And honestly, maybe the suffering might be worth it if they tasted great, but really they're a bit meh.
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citoyen

  • Occasionally rides a bike
Re: Kefir the wonder food. True or False?
« Reply #36 on: July 31, 2020, 09:46:34 am »
'Sugar free' is your guarantee of disappointment.

On a recent episode of Bake Off: The Professionals, one of the challenges was making sweets. The results looked a lot better than Haribo anyway. Tempted to try making my own and putting ALL THE SUGAR in them.
"The future's all yours, you lousy bicycles."

Re: Kefir the wonder food. True or False?
« Reply #37 on: July 31, 2020, 10:03:04 am »
Bit late to this, but I homemake my own kefir, which I share with the dog!   I also make my own yoghurt, Greek and natural.  My yoghurt culture has been going about 4 years, kefir about a year.   Both are easy to make and delicious.   

ian

  • feat. Undead Jess & Finestre, Queen of Hell
Re: Kefir the wonder food. True or False?
« Reply #38 on: July 31, 2020, 10:13:29 am »
Most sugar-free isn't sugar-free, they've replaced the sugar with a sugar-alcohol (sorbitol, xylitol, mannitol, erythritol etc.) These are sweet but not as sweet but don't get converted to acid in the mouth, so don't cause tooth decay. Hence the popularity in sweets and chewing gum.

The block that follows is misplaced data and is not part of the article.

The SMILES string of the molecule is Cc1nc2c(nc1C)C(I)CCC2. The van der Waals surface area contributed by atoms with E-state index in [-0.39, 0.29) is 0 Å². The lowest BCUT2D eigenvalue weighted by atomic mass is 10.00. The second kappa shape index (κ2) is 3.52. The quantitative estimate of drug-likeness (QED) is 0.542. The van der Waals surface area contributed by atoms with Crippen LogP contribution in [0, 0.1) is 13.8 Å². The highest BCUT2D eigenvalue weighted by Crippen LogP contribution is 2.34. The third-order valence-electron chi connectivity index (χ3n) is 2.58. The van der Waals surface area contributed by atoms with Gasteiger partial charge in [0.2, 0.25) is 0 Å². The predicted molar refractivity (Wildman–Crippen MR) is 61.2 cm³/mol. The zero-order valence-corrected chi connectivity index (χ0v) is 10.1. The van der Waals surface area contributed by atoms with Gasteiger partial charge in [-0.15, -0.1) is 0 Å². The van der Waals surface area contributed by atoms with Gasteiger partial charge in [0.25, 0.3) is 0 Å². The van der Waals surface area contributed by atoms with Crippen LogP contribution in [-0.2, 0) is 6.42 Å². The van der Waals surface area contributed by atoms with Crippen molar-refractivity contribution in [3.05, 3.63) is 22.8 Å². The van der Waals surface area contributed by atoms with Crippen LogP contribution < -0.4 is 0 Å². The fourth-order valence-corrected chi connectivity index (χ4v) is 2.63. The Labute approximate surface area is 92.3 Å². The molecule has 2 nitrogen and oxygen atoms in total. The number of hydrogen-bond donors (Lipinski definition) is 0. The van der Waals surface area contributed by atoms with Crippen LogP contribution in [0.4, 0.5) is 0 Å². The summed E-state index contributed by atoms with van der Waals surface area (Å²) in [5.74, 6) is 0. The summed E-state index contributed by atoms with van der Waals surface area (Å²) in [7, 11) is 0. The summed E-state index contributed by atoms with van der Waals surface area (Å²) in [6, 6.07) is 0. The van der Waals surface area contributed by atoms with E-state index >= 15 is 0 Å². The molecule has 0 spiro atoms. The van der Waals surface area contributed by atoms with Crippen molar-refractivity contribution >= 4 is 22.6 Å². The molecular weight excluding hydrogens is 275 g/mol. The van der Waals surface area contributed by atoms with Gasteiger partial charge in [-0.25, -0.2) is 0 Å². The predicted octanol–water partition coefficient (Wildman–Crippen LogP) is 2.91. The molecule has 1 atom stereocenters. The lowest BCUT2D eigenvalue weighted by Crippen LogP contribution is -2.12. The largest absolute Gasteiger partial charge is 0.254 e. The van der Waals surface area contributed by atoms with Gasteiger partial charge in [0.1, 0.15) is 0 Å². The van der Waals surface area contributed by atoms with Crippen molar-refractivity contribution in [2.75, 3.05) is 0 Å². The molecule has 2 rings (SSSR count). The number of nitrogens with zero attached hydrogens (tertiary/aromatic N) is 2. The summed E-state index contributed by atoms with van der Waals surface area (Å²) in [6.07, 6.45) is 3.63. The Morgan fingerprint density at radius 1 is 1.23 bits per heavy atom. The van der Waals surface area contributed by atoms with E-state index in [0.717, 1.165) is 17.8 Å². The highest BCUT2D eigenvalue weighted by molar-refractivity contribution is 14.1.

They're not calorie-free, but they're difficult for everything to absorb (us and your gut flora) because while they look like sugars, they're not, so they offer effectively fewer calories and a lower glycaemic index. Bacteria that can make better use of these chemicals will, of course, make the most of the influx which may throw things out of a balance. Which is why you start to guff like a leaky gas main. Also, in large quantities, because they're slow to be absorbed, they result in osmotic diarrhoea (basically, they make it difficult for your gut absorb water, so it squirts out the back end). That's why they're usually used in products that you'd consume in smaller amounts, but if you eat a whole kilo bag, all bets are off. Make sure you're close to a toilet.